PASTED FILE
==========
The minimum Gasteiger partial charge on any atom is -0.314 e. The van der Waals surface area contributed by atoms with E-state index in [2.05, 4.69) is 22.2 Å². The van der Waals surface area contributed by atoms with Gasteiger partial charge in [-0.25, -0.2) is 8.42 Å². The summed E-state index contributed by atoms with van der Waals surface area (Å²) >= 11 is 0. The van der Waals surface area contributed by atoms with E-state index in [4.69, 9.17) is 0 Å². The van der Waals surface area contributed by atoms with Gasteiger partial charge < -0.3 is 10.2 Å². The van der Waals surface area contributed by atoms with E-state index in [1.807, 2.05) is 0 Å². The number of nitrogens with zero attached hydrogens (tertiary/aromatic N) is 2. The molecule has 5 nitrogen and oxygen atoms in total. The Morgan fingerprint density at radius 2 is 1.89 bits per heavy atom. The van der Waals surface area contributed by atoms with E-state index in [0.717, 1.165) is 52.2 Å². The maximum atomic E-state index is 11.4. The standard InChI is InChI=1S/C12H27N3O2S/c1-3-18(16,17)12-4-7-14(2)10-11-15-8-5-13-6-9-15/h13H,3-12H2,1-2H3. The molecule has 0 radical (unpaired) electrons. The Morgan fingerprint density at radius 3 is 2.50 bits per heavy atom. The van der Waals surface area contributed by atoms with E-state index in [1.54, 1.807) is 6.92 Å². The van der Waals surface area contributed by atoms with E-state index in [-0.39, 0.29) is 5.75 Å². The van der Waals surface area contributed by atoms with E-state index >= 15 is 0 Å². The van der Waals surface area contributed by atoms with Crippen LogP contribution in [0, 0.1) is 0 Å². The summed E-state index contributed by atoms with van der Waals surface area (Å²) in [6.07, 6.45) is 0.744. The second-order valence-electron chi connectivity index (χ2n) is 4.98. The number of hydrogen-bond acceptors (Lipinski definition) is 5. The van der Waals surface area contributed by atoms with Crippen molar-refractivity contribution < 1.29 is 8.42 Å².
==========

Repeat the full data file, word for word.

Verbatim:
The minimum Gasteiger partial charge on any atom is -0.314 e. The van der Waals surface area contributed by atoms with E-state index in [2.05, 4.69) is 22.2 Å². The van der Waals surface area contributed by atoms with Gasteiger partial charge in [-0.25, -0.2) is 8.42 Å². The summed E-state index contributed by atoms with van der Waals surface area (Å²) >= 11 is 0. The van der Waals surface area contributed by atoms with E-state index in [4.69, 9.17) is 0 Å². The van der Waals surface area contributed by atoms with Gasteiger partial charge < -0.3 is 10.2 Å². The van der Waals surface area contributed by atoms with E-state index in [1.807, 2.05) is 0 Å². The number of nitrogens with zero attached hydrogens (tertiary/aromatic N) is 2. The molecule has 5 nitrogen and oxygen atoms in total. The Morgan fingerprint density at radius 2 is 1.89 bits per heavy atom. The van der Waals surface area contributed by atoms with E-state index in [0.717, 1.165) is 52.2 Å². The maximum atomic E-state index is 11.4. The standard InChI is InChI=1S/C12H27N3O2S/c1-3-18(16,17)12-4-7-14(2)10-11-15-8-5-13-6-9-15/h13H,3-12H2,1-2H3. The molecule has 0 radical (unpaired) electrons. The Morgan fingerprint density at radius 3 is 2.50 bits per heavy atom. The van der Waals surface area contributed by atoms with E-state index in [1.54, 1.807) is 6.92 Å². The van der Waals surface area contributed by atoms with E-state index in [-0.39, 0.29) is 5.75 Å². The van der Waals surface area contributed by atoms with E-state index >= 15 is 0 Å². The van der Waals surface area contributed by atoms with Crippen LogP contribution in [0, 0.1) is 0 Å². The summed E-state index contributed by atoms with van der Waals surface area (Å²) in [6.07, 6.45) is 0.744. The second-order valence-electron chi connectivity index (χ2n) is 4.98. The number of hydrogen-bond acceptors (Lipinski definition) is 5. The van der Waals surface area contributed by atoms with Crippen molar-refractivity contribution < 1.29 is 8.42 Å².